Reply to the child, “That may be right". (This is true if the parent notes that it has been discussed a great deal with a noticeable decrease in affect/emotion). Then say  “I want to think about it some more.”  Later, if the child still seems reluctant to talk and bothered by the topic,” I notice that any mention of it finds your face changing as if it still hurts.”  “How about drawing a picture of the dog attack scene, before, during and after?”
    What kinds of questions or statements can I use to engage my child in a conversation?
    In an intact family, observing  parents conversing with each other about the accident and making gentle guesses about how the child thinks and feels about the attack. “I still think about the day when the dog hurt and scared you, do you?”  “Sometimes I feel really mad about that dog biting you.”  “I saw a dog barking at me when I was jogging today. I remembered what happened to you and was scared when the dog barked!”

    With teenagers, whose skills in talking about a dog attack are probably closer to that of an adult you might say something like:  “What do your friends say about the dog attack?”;  “How many others at your school have been bitten by dogs?”; “ If you find you are dreaming about the attack or thinking about it a lot and you do not want to, consider this paradox, that talking about it with anyone will reduce such dreams and thoughts.”
    What are the signs that my child needs professional help? 
    The big ones are decreased success at school, (both socially and academically), lack of pleasure from past enjoyments, and early resistance to speak about the attack. Watch for dog phobia, avoidance of other animals, or the appearance of other new fears and anxieties.

    When in doubt seek a mental health consultation and if the parents have doubts about the recommendations/conclusions of that first consultant, seek a second opinion.  Consider an analogous  situation with a post-surgical issue.  The surgeon says they think an abscess developed out of sight with minimal symptoms that if ignored will cause problems later.  Of course, with an x-ray or digital exam it may be evident.   A competent child mental health expert can be expected to probe in an interview and demonstrate an emotional abscess.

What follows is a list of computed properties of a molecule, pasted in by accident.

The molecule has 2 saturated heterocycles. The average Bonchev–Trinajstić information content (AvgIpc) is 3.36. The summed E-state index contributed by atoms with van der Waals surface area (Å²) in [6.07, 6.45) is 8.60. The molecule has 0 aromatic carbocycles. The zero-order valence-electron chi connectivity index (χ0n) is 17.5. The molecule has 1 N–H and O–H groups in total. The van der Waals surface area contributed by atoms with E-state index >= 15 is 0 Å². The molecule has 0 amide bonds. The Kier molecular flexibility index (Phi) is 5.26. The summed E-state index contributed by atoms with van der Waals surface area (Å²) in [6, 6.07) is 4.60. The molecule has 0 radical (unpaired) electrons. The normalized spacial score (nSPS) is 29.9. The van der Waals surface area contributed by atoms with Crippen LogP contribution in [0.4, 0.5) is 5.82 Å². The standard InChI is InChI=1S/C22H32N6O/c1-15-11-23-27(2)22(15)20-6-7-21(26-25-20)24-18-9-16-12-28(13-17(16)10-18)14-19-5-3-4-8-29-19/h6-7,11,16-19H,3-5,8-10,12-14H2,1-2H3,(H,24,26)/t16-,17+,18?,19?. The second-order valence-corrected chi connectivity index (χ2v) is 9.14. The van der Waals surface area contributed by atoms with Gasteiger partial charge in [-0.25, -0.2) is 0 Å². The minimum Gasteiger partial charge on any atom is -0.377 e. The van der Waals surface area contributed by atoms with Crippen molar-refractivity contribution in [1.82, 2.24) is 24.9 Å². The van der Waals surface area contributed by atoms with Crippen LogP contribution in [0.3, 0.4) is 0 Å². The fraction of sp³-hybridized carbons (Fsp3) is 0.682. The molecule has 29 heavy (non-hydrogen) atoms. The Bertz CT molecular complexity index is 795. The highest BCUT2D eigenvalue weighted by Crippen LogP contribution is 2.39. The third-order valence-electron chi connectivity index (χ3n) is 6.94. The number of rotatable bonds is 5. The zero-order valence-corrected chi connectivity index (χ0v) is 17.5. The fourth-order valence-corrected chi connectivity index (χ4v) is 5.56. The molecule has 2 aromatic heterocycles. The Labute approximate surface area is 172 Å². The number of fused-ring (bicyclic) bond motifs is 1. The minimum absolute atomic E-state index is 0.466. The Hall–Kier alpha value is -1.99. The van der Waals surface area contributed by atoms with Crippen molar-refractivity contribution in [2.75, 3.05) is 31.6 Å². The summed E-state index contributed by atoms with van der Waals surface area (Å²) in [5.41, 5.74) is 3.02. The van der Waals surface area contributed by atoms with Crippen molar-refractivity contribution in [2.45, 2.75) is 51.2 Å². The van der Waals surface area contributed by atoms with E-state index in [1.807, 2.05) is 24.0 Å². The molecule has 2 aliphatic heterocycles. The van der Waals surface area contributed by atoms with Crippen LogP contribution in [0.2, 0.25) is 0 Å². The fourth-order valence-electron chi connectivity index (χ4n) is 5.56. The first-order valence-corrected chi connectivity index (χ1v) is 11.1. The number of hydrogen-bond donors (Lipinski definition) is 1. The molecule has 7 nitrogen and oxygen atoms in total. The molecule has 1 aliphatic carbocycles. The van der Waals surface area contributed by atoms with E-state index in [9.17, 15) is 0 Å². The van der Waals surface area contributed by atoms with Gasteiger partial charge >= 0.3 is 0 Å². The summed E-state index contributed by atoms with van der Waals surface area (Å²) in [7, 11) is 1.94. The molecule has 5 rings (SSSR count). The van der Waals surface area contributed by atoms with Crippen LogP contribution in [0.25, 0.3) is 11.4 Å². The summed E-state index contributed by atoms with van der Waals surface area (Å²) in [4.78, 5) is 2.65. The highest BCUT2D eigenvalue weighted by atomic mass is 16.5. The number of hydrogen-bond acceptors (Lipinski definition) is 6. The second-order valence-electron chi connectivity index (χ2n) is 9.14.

What should I look for in a mental health professional?
    First, one who works with children; second, one with at least a five-year record in the field; third, a referral from a trusted mental health professional, and most of all, one with whom the parent feels comfortable. I prefer one who works with the child and parents together and spends less time with the child individually. In other words, family oriented therapy.
    How do we know when to stop the therapy? 
    This obviously varies with the severity, both physical and emotional, of the injury. Assuming the child and family have a positive relationship with a competent therapist, the therapist should suggest when to stop. If the parents are concerned that it is going on too long they should suggest a hiatus of four to eight weeks, observe the child during that time and return for termination in the absence of symptoms. In the typical situation, success comes early, with promoting the child and family to discuss all aspects of the attack and its potential residuals. (2-6 sessions).

    Wednesday, July 13, 2011

    Dog Training Infographic

    Dog Training Facts and Figures graphic Dog Training graphic created by Pet365. Click here to see the full size version.
    Dog Training Stats Infographic

    Click here to see the full size graphic and view the underlying source data